peterwindsor.com

…chance doesn't exist; there's always a cause and a reason for everything – Elahi

Remembering JPB

8-24-2010 17-21-4_127I was actually thinking about Jean-Pierre Beltoise the day before he passed away. There I was, sitting in the car in King’s Road, stuck in traffic, when suddenly I was smiling inwardly at the thought of Jean-Pierre and all that he had triggered. I don’t think it was co-incidence: I happened to be stationary right by the spot where I once threw a Gauloises non-filter into the garbage bin, thus marking the end of my very brief smoking career. I’d been so intoxicated by the French Revolution – by the whole Gauloises/Gitanes thing, married as it was to Jean-Pierre, Matra, Elf, BP France, Ford France, Antar, Motul, Stand 21, Francois Cevert, Patrick Depailler, Jean-Pierre Jabouille, Jean-Pierre Jaussaud, Johnny Servoz-Gavin, Pierre-Francois Rousselot, Patrick Tambay, Bernard Beguin, Didier Pironi, Jean-Luc Salamon, Jacques-Henri Lafitte, Jean-Pierre Jarier, Henri Pescarolo, Johnny Rives, Manu Zurini, Bernard Asset, Eric Bhat, Jose Rosinski, Jabby Crombac, Ligier, Gerard Flocon, Un homme et une femme, Francois Hardy and Francois Guiter –  so romanticised was I by it all – that I felt I owed it to them at least to try a Gauloises. The experiment lasted three puffs…but I never forgot the time nor the place.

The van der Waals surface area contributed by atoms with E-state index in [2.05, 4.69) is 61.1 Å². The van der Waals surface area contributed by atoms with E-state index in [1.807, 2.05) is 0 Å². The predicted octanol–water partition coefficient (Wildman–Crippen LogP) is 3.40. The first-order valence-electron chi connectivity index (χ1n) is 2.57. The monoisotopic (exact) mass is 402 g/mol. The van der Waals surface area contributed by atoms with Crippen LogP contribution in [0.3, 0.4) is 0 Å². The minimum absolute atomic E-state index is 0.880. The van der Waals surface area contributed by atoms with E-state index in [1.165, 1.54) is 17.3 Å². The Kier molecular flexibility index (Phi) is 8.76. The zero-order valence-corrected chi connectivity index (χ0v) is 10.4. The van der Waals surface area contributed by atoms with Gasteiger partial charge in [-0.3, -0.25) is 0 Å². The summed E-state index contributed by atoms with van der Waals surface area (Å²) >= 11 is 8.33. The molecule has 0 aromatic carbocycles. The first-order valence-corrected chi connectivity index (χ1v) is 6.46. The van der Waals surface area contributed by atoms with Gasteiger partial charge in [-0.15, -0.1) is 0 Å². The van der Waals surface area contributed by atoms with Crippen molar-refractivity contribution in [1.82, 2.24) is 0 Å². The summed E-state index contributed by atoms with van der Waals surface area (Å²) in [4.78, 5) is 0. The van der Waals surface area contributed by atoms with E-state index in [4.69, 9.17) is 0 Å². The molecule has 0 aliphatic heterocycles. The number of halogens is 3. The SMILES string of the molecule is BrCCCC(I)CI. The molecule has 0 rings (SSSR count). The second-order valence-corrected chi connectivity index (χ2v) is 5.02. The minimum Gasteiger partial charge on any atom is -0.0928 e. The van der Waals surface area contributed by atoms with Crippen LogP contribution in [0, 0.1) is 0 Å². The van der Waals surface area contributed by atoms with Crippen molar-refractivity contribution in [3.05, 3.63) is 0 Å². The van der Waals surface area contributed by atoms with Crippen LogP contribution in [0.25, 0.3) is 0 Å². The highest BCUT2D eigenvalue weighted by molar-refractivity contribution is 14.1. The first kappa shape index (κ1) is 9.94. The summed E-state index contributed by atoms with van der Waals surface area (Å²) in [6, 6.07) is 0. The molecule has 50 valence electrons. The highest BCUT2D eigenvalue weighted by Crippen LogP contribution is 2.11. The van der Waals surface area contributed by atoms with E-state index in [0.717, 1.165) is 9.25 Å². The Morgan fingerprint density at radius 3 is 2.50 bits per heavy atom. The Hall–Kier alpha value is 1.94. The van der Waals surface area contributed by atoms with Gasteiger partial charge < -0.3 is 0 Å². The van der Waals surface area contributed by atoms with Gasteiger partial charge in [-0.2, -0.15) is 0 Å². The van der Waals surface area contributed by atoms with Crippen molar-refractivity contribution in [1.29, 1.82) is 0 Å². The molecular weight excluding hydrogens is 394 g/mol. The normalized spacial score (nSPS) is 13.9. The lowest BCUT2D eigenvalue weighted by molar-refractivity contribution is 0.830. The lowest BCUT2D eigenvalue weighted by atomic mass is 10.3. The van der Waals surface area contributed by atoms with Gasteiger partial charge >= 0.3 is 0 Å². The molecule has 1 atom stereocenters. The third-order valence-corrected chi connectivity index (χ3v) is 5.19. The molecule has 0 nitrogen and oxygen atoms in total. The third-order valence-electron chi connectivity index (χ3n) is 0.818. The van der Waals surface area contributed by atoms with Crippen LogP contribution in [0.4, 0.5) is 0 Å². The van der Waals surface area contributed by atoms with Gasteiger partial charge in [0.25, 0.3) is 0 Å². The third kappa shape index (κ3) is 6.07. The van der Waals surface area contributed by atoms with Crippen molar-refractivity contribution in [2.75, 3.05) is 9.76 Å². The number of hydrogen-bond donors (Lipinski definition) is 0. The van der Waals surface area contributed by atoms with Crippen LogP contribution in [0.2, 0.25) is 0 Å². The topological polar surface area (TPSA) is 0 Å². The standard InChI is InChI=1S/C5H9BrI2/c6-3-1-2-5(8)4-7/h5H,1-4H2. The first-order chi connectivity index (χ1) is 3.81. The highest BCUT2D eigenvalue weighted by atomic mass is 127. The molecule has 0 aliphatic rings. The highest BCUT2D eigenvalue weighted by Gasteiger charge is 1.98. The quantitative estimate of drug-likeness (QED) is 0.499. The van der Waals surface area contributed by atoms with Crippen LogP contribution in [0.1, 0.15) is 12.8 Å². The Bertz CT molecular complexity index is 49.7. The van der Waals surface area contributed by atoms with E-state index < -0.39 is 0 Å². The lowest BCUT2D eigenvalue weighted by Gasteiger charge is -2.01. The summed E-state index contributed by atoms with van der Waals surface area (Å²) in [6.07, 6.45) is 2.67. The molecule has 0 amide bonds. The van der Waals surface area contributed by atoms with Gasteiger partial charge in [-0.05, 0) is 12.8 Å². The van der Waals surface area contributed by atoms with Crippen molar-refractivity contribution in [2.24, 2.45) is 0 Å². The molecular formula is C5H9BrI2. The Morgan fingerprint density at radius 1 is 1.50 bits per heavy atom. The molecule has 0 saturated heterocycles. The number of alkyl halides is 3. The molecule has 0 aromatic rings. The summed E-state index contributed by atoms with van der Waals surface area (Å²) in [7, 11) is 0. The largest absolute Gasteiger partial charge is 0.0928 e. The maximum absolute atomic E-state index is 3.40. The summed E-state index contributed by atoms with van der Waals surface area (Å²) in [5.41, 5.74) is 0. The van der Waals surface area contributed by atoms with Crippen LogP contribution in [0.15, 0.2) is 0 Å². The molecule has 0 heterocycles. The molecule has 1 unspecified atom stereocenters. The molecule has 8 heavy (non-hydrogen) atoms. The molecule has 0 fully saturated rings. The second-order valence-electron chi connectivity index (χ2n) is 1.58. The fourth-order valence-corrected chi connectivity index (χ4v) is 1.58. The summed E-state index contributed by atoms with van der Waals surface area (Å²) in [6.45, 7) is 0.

JPB passed away on January 5, 2014. As quick on two wheels as he was on four, he survived several major accidents before he and Matra’s Jean-Luc Lagardere set about changing the world. If Jackie Stewart’s 1968-69 Tyrrell Matras were works of art – and I think they were – much of the credit must go to the French creative geniuses of the time. The elegant white signwriting on the French-blue riveted chassis. That head-turning Elf logo. The colour-coding with the drivers’ helmets – something that mesmerised me when I first saw JPB at Monaco in 1967. (I took the picture above from the chicane on the Saturday as he drove the F2 car round to the pits.)

Then there were the loves of JPB.  He lost his first wife while he was recuperating from his big shunt at Rheims: she died in a Matra road car, driving south out of Paris. Then he married Francois Cevert’s sister, Jacqueline. He helped her through the dark days of Francois’ death. They remained forever close.